A crowd of people are stood looking down into a large pond, in which three people wearing waders are bending over to pull up water lily plants.

Work has begun on the redevelopment of the Museum's five-acre site, which will eventually include a bigger wildlife garden, walk through time, activity centre and cafe. 

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Work begins on the Museum's landmark garden redevelopment

Groundbreaking has started in the Museum's gardens, which are being redeveloped into an urban oasis. 

The works are part of the wider Urban Nature Project, which is working across the UK to develop new techniques and technologies to help us better understand urban nature, creating a new national learning programme to encourage children to get engaged with nature, and support our urban wildlife.  

The works have begun on the transformation of the Museum's gardens in central London. 

Ove the next few weeks work will start in earnest on the five-acres of grounds that surround the Museum. It will be turned into a welcoming, accessible and biologically diverse green space in the heart of London, including the newly improved wildlife garden acting as a living research laboratory, an immersive journey through the evolution of life on Earth and a learning and activity centre. 

In order to protect and preserve the well-established wildlife garden, the team have been working closely with scientists and gardeners to help maintain and eventually boost the urban biodiversity already present on site. 

This involves a design that is both sustainable and works with the existing landscape. The team will be translocating the pond, involving moving the plants and other wildlife that live there, into holding tanks for the duration of the works. They will then be moved into the new pond once it is complete, helping to rapidly recreate a thriving urban wetland. 

Tom McCarter is wearing green waders and a grey t-shirt whilst holding a tray fully of lily roots, stood next to Doug Gurr  who is also in waders and a shirt. The are both standing in a pond, with Doug smiling at the camera whilst holding up a ball of lily roots in one of this hands.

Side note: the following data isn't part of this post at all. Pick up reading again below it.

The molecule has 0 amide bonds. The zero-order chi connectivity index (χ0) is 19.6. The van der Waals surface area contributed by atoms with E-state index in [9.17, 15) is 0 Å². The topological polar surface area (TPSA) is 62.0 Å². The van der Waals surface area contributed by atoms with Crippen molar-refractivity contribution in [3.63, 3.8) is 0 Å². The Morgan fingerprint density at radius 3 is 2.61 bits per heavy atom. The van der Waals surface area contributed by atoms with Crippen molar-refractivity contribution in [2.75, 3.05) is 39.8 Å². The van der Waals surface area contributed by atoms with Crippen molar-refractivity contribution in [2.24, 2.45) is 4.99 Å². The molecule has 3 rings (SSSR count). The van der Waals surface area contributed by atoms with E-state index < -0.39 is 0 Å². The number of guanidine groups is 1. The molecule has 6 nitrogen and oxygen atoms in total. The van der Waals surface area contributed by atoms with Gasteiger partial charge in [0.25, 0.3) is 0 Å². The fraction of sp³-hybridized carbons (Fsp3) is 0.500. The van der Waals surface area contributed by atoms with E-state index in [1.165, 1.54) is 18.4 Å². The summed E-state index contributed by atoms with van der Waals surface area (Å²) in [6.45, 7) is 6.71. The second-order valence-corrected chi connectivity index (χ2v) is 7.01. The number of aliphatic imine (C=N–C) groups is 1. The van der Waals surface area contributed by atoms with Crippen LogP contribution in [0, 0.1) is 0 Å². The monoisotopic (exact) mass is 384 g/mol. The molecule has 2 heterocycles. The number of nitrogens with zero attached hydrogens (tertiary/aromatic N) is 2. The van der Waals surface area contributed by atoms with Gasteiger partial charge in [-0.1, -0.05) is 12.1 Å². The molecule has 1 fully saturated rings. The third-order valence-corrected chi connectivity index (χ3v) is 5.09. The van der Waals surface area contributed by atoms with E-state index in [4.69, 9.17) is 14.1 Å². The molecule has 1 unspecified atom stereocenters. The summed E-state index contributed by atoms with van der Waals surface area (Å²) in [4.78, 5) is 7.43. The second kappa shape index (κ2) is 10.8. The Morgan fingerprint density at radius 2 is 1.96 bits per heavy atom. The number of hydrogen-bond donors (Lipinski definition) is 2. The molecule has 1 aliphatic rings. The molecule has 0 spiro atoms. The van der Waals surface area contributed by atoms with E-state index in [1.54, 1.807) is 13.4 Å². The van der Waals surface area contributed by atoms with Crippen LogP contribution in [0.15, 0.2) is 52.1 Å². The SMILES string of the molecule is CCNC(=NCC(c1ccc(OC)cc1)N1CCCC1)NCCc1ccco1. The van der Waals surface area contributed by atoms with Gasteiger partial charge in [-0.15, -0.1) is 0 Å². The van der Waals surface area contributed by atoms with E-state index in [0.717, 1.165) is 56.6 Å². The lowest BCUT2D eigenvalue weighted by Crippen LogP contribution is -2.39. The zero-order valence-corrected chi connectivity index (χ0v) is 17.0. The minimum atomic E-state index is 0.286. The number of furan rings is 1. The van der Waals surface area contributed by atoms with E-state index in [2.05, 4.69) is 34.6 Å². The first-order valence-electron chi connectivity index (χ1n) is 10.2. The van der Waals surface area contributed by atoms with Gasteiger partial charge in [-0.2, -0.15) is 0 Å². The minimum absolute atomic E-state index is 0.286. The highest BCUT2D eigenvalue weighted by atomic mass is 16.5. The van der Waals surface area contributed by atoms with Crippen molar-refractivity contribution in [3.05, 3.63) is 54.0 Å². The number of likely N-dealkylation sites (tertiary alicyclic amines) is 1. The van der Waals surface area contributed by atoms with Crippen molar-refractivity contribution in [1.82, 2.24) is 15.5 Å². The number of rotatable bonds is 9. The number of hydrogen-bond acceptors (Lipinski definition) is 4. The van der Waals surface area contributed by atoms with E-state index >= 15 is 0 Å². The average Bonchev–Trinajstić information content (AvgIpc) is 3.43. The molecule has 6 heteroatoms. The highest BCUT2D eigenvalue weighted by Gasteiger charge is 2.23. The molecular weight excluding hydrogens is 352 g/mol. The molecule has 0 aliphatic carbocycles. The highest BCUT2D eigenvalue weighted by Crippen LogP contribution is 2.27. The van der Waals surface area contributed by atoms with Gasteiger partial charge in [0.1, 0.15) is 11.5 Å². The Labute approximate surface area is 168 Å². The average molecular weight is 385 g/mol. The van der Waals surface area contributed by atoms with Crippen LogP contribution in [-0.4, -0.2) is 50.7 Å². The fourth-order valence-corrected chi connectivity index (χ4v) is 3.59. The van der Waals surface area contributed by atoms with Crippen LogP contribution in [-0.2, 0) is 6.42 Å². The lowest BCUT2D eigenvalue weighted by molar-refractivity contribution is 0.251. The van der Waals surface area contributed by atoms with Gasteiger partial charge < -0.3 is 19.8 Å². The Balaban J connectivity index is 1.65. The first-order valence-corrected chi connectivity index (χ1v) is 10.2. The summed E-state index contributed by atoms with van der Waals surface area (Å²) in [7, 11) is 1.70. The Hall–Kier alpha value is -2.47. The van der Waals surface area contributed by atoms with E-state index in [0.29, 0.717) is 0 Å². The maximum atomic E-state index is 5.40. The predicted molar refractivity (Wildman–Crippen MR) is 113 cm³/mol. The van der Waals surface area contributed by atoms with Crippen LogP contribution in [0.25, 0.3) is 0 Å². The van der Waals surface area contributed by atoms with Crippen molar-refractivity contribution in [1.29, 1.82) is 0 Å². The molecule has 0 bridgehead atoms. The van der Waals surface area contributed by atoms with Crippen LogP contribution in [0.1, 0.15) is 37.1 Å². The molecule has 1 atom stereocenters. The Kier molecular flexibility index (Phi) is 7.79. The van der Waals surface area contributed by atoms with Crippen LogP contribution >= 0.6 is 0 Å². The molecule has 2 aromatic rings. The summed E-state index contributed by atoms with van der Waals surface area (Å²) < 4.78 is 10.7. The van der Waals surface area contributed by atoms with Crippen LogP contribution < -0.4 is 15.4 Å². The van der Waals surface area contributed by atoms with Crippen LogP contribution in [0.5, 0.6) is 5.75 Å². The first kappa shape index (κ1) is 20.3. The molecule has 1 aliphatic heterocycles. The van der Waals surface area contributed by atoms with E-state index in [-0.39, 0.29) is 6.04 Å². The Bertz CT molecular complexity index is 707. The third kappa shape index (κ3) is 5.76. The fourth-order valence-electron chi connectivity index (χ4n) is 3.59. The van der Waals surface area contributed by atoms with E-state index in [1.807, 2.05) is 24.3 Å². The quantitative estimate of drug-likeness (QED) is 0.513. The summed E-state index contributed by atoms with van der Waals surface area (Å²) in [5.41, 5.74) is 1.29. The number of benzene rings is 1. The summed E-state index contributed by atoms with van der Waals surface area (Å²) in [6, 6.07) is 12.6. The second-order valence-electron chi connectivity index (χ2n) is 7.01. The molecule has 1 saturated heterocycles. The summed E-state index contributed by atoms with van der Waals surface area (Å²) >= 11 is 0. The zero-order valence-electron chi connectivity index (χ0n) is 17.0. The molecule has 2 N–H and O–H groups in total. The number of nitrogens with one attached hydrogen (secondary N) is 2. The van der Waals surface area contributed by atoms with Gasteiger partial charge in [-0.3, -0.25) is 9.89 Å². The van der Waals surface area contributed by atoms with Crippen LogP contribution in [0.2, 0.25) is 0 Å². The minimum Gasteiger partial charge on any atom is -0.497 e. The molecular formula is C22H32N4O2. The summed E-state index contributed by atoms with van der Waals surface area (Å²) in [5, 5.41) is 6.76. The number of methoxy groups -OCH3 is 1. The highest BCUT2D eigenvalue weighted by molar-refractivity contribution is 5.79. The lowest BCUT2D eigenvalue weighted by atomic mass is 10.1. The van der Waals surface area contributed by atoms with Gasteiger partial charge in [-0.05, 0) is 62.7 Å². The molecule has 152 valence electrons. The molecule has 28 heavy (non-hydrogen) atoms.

The Museum's Director, Doug Gurr, helped Tom McCarter start work on transforming the gardens by translocating the pond plants. 

Tom McCarter, the head of the Museum gardens, leads the team that has been working to help ensure that wildlife continues to thrive in this valuable green space. 'The Urban Nature Project will allow visitors to explore the Museum in a new way, reconnecting them with the outdoors and giving them the tools to safeguard nature in towns and cities, so that people and planet can thrive. 

'This week marks an exciting new chapter for our gardens, redeveloping an outdoor space that has been in South Kensington for more than 130 years.'

A walk through time

In addition to the wildlife garden in the western side of the grounds, the project will also be turning the eastern area into an immersive living journey through deep time.  

Starting as visitors enter the grounds from Exhibition Road, they will walk along a geological timeline, tracing the development of planet Earth recorded in its rocks.